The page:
What, like these? Hopefully not an indication of the proposed Disney Store line…

Anyway, well done Natalie Wreyford! It all started with your tweet.

So it seems to be an about face – or at least an understanding – from the House of Mouse. The #WeWantLeia hashtag was proposed¬†right here, with a comment from¬†SuddenlyFeminist Dad. Perhaps¬†the power of the force is insignificant next to the power of social media…

You want Princess Leia at the Disney Store? You may be waiting a while…

Disney Princesses. disney princess 1977, 1977 disney princess

A mini update to my earlier post about the lack of Leia in the Disney Store.

To recap:  Disney have owned Star Wars since 2012. But despite carrying a range of other Star Wars merchandise in the Disney Store, it doesnt sell any (hardly any) Princess Leia gear.

I wanted to know why, especially since my young daughter is into Star Wars and her favourite character is Princess Leia. Initial contact with Disney¬†elicited a rather non-committal response, essentially ‘we have no information/plans regarding Princess Leia merchandise’.

Last week, the Disney Store UK informed me they had¬†“escalated (my)¬†query to the relevant departments”. Today, I received the latest response.

Thank you for taking the time to contact us, and for your patience while this was escalated to me.

No problem.

It is wonderful to hear your youngling is already such a huge Leia fan.

It IS wonderful my… hold on, my what? My ‘youngling’?

Interesting. It seems that the Disney Corporate Communications manual has been updated with Star Wars buzzwords Рa youngling is a child undergoing Jedi training.

What’s also interesting is that ‘youngling’ is a gender neutral term. Star Wars is anything but gender neutral in the Disney Store – with it listed prominently in the¬†‘Boys’ tab, but nowhere to be seen in the ‘Girls’ one. The lack of Princess Leia product appears to be¬†symptomatic of the¬†Disney Store’s¬†embedded¬†gender segregation – Princesses are for girls, sci-fi & superheroes for boys.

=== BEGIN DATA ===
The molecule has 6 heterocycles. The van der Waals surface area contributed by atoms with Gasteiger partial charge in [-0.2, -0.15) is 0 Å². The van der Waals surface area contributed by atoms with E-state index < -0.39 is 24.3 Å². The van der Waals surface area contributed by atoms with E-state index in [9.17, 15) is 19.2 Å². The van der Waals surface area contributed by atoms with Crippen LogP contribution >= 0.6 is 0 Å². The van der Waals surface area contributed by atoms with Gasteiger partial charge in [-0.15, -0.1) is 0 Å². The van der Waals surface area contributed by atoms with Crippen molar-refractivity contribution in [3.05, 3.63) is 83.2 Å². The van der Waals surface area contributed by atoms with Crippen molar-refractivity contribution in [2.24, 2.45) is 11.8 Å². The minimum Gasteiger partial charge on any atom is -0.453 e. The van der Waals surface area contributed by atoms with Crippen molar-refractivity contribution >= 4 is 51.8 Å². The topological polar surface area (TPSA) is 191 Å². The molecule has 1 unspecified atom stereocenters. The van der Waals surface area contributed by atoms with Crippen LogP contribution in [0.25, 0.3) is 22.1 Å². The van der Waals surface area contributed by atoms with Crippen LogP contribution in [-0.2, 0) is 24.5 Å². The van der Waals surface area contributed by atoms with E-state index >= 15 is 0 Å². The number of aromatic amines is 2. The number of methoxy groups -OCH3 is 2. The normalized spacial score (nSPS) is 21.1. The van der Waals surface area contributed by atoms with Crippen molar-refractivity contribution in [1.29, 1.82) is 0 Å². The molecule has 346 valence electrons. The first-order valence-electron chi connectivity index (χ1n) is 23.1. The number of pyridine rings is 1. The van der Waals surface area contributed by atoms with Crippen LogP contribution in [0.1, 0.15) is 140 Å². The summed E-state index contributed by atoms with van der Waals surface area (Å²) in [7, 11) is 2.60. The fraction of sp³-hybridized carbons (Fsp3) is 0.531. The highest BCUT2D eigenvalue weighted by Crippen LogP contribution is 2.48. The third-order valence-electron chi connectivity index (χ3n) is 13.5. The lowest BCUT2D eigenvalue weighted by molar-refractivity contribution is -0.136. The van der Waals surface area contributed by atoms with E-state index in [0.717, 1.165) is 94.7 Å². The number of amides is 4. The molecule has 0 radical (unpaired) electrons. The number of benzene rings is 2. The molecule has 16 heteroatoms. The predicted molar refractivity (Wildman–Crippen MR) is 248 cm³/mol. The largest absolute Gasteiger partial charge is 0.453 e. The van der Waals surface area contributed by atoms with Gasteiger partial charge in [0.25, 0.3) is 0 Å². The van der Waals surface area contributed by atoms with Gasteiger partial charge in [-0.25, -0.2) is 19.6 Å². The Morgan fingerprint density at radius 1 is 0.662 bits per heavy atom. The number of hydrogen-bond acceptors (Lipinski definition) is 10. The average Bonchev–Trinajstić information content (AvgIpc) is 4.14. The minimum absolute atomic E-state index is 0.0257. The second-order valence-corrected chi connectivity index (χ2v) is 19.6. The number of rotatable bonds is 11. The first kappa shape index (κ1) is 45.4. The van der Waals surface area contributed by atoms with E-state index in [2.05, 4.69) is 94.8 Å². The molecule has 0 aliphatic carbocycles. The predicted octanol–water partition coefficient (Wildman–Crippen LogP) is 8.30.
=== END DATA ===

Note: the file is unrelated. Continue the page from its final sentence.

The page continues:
At least the¬†Jedi don’t divide their ‘younglings’¬†along gender lines. Anyway, moving on:

The current assortment of Star Wars product launched at Disney Store earlier this year is just the beginning of what is to come.

Well, that’s promising. So you’re going to sell¬†Leia stuff right?

Disney Store designs products with all members of the family in mind, and we are looking forward to supporting the Star Wars Franchise for many years to come.

Great! Oh, hang on.

We know Disney “designs products with all members of the family in mind”. That doesn’t indicate whether they will design Star Wars products “with all members of the family in mind”.

Also, “we are looking forward to supporting the Star Wars Franchise for many years to come”¬†doesn’t address whether they will add Leia to their Star Wars items¬†on sale. No indication of when – or even if – they’ll get to Leia.

Once again, we thank you for taking the time to contact us, and if you have any further queries please do let us know.

Thank you too, I will.

May the force be with you,

Well, certainly¬†makes a nice change from “Have a wonderful day!” ūüėČ

#WeWantLeia